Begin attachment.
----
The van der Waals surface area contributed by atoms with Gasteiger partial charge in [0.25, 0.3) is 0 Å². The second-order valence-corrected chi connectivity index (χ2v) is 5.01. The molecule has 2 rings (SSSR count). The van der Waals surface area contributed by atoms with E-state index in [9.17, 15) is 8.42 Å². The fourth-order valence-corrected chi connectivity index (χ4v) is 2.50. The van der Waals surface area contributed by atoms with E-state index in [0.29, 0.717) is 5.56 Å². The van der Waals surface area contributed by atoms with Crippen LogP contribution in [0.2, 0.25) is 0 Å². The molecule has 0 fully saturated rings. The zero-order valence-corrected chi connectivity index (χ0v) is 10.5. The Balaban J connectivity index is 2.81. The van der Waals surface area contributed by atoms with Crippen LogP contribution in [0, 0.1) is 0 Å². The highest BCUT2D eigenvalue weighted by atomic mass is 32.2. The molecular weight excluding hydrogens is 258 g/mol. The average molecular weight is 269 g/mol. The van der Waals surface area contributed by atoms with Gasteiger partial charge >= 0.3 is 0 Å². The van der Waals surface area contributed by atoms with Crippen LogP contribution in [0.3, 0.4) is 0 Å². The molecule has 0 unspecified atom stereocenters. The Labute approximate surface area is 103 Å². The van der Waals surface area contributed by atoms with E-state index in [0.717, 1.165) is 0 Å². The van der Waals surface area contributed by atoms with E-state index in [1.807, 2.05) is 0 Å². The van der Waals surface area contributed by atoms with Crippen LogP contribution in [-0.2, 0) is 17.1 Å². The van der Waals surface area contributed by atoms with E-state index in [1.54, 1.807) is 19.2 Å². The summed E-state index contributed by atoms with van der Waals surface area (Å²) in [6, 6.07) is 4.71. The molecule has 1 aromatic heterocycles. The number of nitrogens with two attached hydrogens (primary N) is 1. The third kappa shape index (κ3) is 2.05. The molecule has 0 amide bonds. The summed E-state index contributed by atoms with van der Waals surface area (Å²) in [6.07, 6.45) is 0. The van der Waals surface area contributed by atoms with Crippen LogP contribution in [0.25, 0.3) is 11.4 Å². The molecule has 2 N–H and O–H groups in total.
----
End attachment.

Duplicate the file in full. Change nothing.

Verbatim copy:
The van der Waals surface area contributed by atoms with Gasteiger partial charge in [0.25, 0.3) is 0 Å². The second-order valence-corrected chi connectivity index (χ2v) is 5.01. The molecule has 2 rings (SSSR count). The van der Waals surface area contributed by atoms with E-state index in [9.17, 15) is 8.42 Å². The fourth-order valence-corrected chi connectivity index (χ4v) is 2.50. The van der Waals surface area contributed by atoms with E-state index in [0.29, 0.717) is 5.56 Å². The van der Waals surface area contributed by atoms with Crippen LogP contribution in [0.2, 0.25) is 0 Å². The molecule has 0 fully saturated rings. The zero-order valence-corrected chi connectivity index (χ0v) is 10.5. The Balaban J connectivity index is 2.81. The van der Waals surface area contributed by atoms with Crippen LogP contribution in [0, 0.1) is 0 Å². The highest BCUT2D eigenvalue weighted by atomic mass is 32.2. The molecular weight excluding hydrogens is 258 g/mol. The average molecular weight is 269 g/mol. The van der Waals surface area contributed by atoms with Gasteiger partial charge >= 0.3 is 0 Å². The van der Waals surface area contributed by atoms with Crippen LogP contribution in [0.3, 0.4) is 0 Å². The molecule has 0 unspecified atom stereocenters. The Labute approximate surface area is 103 Å². The van der Waals surface area contributed by atoms with E-state index in [0.717, 1.165) is 0 Å². The van der Waals surface area contributed by atoms with E-state index in [1.807, 2.05) is 0 Å². The van der Waals surface area contributed by atoms with Crippen LogP contribution in [-0.2, 0) is 17.1 Å². The van der Waals surface area contributed by atoms with E-state index in [1.54, 1.807) is 19.2 Å². The summed E-state index contributed by atoms with van der Waals surface area (Å²) in [6, 6.07) is 4.71. The molecule has 1 aromatic heterocycles. The number of nitrogens with two attached hydrogens (primary N) is 1. The third kappa shape index (κ3) is 2.05. The molecule has 0 amide bonds. The summed E-state index contributed by atoms with van der Waals surface area (Å²) in [6.07, 6.45) is 0. The van der Waals surface area contributed by atoms with Crippen LogP contribution in [0.25, 0.3) is 11.4 Å². The molecule has 2 N–H and O–H groups in total.